Chan Marshall, better known as Cat power, is a “jack of all trades.” She is not only a singer-songwriter and musician, but also occasional actress and model. Sun is the most recent studio album from Cat Power. Six years after her last album of original material, Chan Marshall has moved on from her collaborative forays into Memphis soul and Delta blues. She wrote, played, recorded and produced the entirety of Sun by herself, a statement of complete control that is echoed in the songs’ themes.
Marshall calls Sun “a rebirth,” which is exactly what this confident, ambitious, charismatic record feels like. “Moon Pix was about extreme isolation and survival in the crazy struggle,” she says. “Sun is don’t look back, pick up, and go confidently into your own future, to personal power and fulfillment.” The music on Sun employs a sweeping stylistic palette: There’s the classic Cat Power haunting guitar and provocative vocal hook in “Cherokee” (“marry me to the sky…bury me upside down”); the irresistible Latinsounding nine-piano loop of “Ruin”; upbeat, almost dancey electronic anthems like “Real Life” and “3,6,9”; and the stirring, 8-minute epic “Nothin But Time,” featuring a vocal cameo by Iggy Pop. The swagger of “Silent Machine” brings to mind mid-70s Jagger, contrasted with the unusual, sparse production of “Always on My Own.” The narrative arc of the record is deeply American in its spaciousness and optimism; the music is defiantly modern and global.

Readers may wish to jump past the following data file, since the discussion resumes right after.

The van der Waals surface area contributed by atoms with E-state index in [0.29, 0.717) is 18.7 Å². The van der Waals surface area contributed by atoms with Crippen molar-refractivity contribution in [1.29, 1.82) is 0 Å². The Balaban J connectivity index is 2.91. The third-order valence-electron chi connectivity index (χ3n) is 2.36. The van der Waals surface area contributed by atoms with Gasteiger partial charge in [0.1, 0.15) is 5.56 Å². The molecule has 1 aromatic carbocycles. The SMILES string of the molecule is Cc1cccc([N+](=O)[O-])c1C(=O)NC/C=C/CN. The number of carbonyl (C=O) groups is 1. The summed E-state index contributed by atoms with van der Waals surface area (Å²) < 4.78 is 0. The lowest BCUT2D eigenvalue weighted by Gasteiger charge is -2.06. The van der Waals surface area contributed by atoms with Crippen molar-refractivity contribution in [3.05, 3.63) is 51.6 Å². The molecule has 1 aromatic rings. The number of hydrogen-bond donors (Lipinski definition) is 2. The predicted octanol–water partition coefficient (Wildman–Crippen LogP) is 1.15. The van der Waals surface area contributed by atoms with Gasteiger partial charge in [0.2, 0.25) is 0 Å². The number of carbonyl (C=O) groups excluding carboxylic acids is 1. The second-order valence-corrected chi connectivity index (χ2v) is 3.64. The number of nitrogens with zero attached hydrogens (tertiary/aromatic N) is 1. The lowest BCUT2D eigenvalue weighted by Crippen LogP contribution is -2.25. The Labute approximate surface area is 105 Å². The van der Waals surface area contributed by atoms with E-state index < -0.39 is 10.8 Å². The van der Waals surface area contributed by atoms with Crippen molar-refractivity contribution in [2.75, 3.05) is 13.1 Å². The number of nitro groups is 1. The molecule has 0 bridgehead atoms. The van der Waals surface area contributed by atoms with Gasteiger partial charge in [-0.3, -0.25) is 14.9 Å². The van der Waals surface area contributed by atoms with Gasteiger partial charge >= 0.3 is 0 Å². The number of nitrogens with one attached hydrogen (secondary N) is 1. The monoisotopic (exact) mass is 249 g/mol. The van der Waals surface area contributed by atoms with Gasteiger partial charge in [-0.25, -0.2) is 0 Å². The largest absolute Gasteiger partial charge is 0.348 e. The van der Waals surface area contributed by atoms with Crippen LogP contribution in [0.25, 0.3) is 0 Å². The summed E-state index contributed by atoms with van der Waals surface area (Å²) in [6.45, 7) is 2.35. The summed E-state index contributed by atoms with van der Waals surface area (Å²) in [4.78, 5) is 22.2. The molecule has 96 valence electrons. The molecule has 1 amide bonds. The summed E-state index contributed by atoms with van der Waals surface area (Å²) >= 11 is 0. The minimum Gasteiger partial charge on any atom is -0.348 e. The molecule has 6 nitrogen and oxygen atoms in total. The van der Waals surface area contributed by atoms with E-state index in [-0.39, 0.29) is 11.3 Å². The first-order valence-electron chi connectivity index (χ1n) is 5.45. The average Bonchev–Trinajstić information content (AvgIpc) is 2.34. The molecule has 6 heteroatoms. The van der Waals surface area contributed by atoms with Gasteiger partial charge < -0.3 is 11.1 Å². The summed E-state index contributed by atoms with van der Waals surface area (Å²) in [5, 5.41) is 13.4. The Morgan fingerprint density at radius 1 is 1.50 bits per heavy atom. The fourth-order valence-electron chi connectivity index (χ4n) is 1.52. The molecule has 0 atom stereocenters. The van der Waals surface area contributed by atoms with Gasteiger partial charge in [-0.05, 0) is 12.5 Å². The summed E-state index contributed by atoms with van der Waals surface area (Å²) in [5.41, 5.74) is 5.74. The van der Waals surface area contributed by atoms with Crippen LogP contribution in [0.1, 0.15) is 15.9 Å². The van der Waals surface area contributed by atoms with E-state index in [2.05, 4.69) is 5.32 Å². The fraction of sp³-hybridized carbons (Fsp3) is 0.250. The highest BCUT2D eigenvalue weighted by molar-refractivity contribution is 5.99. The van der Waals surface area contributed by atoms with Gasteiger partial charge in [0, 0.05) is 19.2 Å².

Though devoid of grave bedroom confessionals, Sun is possibly Cat Power’s most personal album to date. For all its layered expansiveness, it is as handcrafted as her debut, and never has a Cat Power album so paralleled her personality and state of mind – channeling her humor, anger, deep empathy, musical inspirations, technical skill, and spiritual inquiry into an album that’s both surprising and comforting. Those versed in the Cat Power discography will detect elements of 2003’s landmark album You Are Free, which experimented with vocal forms and beats borrowed from urban music, and the spellbinding authority of songs like “American Flag.”
Sun was recorded over the past three years in Malibu (in a studio she built herself), Silver Lake (in the Dust Brothers’ studio The Boat), Miami (South Beach Studios), and Paris (Motorbass), where she mixed with Zdar in spring 2012. Critics have noted the constant evolution of Cat Power’s sound, with a “mix of punk, folk and blues” on her earliest albums, and elements of soul and other genres more prevalent in her latest material. Her performances are known for their unpredictable and erratic nature, ensuring this will be a concert you don’t want to miss.
Saturday, 8th November 2014 | 20:00 CET
Huxleys Neue Welt | Hasenheide 107 | 10967 Berlin/Neukölln